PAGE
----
If something is true, it's not a belief, it's a certainty. If something is a belief, one cannot know that it is true, one just thinks so.
...(culture does not include the private languages of psychotics).
Your question is also a good way of getting them to consider the provisionality of their theory.
The numerical value cited for the velocity of light has been established by dead and living white male Europeans and Americans. Not one of the nine digits in that number would be changed if the velocity of light were approached from the perspective of American Indian, Asian, black, Hispanic, or Pacific Island geocultural groups; or from a feminist theory of knowledge.
Let us consider other facts: 2.01588 grams of hydrogen combine with 15.9994 grams of oxygen to produce 18.01528 grams of water. Another example: a molecule of hemoglobin has a mass 64,000 times that of an atom of hydrogen. These numbers were also primarily established by dead white males of European and American ancestry. In what way would cultural affiliation change these facts?
One observation from the life sciences may also be appropriate. The ingestion of one ten-thousandth of an ounce of saxitoxin, a substance that occurs naturally in certain Pacific mussels and clams, by a wealthy, capitalist, white Euro-American male results in death. Is it likely that the effect would be different in an impoverished, socialist, black Hutu female?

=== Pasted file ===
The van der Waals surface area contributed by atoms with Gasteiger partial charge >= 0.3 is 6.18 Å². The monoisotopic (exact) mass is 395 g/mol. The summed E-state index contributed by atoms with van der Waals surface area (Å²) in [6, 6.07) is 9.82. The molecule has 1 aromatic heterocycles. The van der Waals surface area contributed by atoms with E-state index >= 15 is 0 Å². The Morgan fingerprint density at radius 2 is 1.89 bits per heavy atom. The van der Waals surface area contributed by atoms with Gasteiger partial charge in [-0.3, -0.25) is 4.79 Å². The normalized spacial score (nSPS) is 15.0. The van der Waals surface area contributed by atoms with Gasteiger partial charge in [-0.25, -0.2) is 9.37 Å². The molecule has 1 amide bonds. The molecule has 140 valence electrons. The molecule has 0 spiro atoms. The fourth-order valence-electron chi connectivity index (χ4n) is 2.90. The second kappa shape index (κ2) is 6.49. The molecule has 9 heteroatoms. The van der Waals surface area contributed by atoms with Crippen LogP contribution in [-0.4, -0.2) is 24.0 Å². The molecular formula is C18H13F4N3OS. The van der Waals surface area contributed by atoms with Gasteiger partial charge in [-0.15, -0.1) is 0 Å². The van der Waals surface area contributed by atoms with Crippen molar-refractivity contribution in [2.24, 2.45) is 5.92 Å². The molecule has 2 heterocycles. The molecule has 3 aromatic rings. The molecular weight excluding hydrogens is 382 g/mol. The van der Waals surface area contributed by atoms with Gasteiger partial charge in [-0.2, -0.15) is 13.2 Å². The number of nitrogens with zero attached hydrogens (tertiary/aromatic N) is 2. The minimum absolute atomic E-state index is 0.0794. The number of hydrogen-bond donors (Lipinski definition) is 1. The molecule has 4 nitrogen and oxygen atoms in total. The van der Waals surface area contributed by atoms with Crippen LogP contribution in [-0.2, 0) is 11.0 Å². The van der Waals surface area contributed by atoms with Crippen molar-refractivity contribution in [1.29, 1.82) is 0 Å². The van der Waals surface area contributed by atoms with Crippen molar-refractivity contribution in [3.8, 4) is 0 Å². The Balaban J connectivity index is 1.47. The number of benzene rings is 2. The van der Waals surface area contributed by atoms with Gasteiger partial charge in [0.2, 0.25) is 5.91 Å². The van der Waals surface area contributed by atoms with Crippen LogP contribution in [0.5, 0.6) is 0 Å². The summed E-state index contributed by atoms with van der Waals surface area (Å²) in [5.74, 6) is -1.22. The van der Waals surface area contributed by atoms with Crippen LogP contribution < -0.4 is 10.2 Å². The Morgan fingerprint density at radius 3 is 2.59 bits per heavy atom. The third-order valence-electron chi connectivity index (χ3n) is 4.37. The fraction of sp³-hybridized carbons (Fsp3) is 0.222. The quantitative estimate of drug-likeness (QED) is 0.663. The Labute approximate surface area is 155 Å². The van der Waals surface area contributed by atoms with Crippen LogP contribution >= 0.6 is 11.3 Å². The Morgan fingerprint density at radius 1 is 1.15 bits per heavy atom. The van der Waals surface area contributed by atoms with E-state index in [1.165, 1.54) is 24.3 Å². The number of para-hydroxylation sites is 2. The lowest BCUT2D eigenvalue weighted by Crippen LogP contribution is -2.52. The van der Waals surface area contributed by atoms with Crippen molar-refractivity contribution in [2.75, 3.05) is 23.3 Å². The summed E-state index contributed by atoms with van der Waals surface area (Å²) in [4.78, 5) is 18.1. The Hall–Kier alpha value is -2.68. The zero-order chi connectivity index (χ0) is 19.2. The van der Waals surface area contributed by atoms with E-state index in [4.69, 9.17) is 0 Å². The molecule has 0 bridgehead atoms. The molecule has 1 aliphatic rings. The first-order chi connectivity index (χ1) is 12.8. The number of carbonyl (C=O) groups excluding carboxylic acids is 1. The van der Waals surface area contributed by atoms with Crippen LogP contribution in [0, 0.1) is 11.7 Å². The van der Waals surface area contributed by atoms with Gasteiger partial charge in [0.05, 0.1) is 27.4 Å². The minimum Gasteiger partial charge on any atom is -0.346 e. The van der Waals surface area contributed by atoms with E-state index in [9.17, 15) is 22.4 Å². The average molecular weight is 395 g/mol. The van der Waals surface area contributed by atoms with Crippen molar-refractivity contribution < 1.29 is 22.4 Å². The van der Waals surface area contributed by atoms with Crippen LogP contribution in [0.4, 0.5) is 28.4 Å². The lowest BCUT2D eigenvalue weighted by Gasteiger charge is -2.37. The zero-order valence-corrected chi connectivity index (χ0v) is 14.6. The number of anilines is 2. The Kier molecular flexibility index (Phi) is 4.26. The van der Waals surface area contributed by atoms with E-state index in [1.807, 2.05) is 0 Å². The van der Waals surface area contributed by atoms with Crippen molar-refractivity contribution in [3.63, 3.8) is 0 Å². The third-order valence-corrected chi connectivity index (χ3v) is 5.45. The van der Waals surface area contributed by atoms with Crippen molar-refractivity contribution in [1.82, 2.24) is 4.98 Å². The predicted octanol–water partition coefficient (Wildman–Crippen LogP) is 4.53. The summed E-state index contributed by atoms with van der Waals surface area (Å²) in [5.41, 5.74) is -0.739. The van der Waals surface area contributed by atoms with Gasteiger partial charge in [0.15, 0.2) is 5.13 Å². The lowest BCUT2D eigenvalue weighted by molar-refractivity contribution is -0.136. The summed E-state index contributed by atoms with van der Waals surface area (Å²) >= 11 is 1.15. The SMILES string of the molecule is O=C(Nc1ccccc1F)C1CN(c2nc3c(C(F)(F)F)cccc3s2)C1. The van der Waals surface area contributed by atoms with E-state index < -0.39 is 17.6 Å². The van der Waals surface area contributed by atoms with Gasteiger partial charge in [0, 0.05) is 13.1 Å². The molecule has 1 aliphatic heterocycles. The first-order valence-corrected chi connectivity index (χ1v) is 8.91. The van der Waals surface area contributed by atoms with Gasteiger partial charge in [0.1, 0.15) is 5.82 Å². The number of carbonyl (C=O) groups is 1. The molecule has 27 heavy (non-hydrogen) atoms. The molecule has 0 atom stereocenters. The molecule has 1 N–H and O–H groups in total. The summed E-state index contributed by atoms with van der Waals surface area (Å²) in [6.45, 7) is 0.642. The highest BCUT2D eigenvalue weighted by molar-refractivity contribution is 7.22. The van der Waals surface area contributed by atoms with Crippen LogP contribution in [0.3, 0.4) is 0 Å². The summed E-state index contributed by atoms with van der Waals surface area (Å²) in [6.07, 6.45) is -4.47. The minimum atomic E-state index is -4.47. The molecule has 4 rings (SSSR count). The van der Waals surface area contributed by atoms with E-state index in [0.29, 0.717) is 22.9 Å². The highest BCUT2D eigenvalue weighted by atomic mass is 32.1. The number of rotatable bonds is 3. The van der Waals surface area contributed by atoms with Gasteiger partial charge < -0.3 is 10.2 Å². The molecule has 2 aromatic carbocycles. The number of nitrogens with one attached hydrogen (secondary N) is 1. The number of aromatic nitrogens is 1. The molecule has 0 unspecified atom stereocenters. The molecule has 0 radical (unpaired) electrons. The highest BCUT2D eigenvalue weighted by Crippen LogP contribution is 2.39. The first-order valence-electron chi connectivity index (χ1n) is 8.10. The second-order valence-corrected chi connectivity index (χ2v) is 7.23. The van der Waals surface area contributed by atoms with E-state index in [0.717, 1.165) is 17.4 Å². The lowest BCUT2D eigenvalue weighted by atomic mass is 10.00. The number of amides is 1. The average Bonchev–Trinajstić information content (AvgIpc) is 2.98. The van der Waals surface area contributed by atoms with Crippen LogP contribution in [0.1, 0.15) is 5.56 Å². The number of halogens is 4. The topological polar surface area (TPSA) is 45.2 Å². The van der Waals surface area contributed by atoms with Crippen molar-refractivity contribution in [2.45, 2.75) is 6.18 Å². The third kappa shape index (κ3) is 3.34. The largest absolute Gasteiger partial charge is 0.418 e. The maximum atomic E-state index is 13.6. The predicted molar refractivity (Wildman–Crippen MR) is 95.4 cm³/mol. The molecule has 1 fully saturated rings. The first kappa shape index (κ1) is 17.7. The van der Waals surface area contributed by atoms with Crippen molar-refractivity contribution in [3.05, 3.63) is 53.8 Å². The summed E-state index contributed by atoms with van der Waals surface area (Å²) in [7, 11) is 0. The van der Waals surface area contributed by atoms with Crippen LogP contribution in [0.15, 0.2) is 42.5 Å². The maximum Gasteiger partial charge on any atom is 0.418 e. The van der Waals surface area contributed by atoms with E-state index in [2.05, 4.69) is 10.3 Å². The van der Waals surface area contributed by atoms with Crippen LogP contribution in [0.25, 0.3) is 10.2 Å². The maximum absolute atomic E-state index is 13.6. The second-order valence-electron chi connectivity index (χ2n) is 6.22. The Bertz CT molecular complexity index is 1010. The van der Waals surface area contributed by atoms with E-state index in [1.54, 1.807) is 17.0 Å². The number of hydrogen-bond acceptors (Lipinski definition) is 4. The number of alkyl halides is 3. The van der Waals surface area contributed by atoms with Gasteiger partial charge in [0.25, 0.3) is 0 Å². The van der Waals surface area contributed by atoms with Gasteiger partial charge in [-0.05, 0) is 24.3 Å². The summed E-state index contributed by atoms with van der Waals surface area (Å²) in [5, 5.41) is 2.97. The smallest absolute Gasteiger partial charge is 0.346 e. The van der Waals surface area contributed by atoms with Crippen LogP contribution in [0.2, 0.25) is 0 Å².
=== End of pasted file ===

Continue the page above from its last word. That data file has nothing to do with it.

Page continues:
--Irving M. Klotz, The Scientist Magazine, July 22, 1996
im interested in knowing whether we can or can not have knowledge or belief independent of culture. in specific, i wonder if areas of knowledge have something to do with this or ways of knowing
Very good Wandeljw. We need to remember the "objective" dimension of Nature when it comes to such gross facts as measurements. But we must remember also that even though such measurements remain constraining phenomena the forms (cf. Fido) they take ARE our inventions and serve to relate us to each other when it comes to the physical world. We must also remember that the vast majority of our conceptualizations about life rest on culture, on our social constructions of reality. Remember that mathematical theorists also use their notational schema to communicate with one another. That's profoundly social.
I tend to emphasize (perhaps overemphasize) the relative and socially constructed nature of our perceived reality and play down the "objective" aspect of reality. But I think that objectivists often do not take sufficient account of the cultural dimension of human reality.
Remember that mathematical theorists also use their notational schema to communicate with one another. That's profoundly social